I believe one of the important research revelations of the early 21st century is that some but not all surgical procedures may not offer any benefit beyond placebo. With 2 new papers being released recently on surgery for meniscus tears and tennis elbow I wanted to document a few of the studies that have been done comparing a surgical procedure to a “sham surgery”.
Arthroscopic partial meniscectomy versus placebo surgery for a degenerative meniscus tear: a 2-year follow-up of the randomised controlled trial (2018 Feb):
In this 2-year follow-up of patients without knee osteoarthritis but with symptoms of a degenerative medial meniscus tear, the outcomes after APM [Arthroscopic partial meniscectomy] were no better than those after placebo surgery. No evidence could be found to support the prevailing ideas that patients with presence of mechanical symptoms or certain meniscus tear characteristics or those who have failed initial conservative treatment are more likely to benefit from APM.
Surgical Treatment of Lateral Epicondylitis: A Prospective, Randomized, Double-Blinded, Placebo-Controlled Clinical Trial. (2018 Mar):
With the number of available participants, this study failed to show additional benefit of the surgical excision of the degenerative portion of the ECRB [extensor carpi radialis brevis, a muscle in the forearm that attaches to a ligament in the elbow] over placebo surgery for the management of chronic tennis elbow.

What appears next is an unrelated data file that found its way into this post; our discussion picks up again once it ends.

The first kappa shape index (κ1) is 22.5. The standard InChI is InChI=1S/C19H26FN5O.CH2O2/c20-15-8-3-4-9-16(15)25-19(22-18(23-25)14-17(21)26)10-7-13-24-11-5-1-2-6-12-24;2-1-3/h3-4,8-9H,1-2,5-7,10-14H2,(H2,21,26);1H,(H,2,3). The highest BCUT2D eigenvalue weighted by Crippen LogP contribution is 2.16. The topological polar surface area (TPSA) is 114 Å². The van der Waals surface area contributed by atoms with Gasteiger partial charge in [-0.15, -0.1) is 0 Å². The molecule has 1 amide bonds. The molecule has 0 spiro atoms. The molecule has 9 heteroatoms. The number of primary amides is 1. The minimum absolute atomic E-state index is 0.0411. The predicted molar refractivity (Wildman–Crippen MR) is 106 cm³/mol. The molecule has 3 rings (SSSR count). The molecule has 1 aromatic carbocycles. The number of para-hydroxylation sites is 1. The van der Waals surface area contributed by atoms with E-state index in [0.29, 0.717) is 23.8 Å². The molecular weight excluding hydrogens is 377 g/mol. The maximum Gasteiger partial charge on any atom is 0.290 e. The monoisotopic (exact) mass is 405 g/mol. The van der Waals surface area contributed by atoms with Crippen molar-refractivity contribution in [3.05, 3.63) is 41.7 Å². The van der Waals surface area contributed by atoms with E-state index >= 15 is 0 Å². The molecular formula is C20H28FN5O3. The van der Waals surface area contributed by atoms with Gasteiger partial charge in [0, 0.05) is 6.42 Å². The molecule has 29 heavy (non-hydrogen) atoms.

Effects of perceived treatment on quality of life and medical outcomes in a double-blind placebo surgery trial. (2004 Apr):
This study was part of a large double-blind sham surgery-controlled trial designed to determine the effectiveness of transplantation of human embryonic dopamine neurons into the brains of persons with advanced Parkinson’s disease. This portion of the study investigated the quality of life (QOL) of participants during the 1 year of double-blind follow-up…
The placebo effect was very strong in this study, demonstrating the value of placebo-controlled surgical trials.
A controlled trial of arthroscopic surgery for osteoarthritis of the knee. (2002 Jul):
In this controlled trial involving patients with osteoarthritis of the knee, the outcomes after arthroscopic lavage or arthroscopic débridement were no better than those after a placebo procedure.
This study was often cited in relevant meta-analyses:
- Treatment of primary and secondary osteoarthritis of the knee.
- Arthroscopic debridement for knee osteoarthritis.
- Joint lavage for osteoarthritis of the knee.
- Three Treatments for Osteoarthritis of the Knee: Evidence Shows Lack of Benefit.
Not all surgeries are showing a lack of benefit. Here is a trial on laparoscopic excision of endometriosis that shows a benefit compared with placebo.
Laparoscopic excision of endometriosis: a randomized, placebo-controlled trial. (2004 Oct):
Laparoscopic excision of endometriosis is more effective than placebo at reducing pain and improving quality of life. Surgery is associated with a 30% placebo response rate that is not dependent on severity of disease. Approximately 20% of women do not report an improvement after surgery for endometriosis.
This difference highlights the importance of continuing to pursue research evaluating surgical procedures with placebo controls.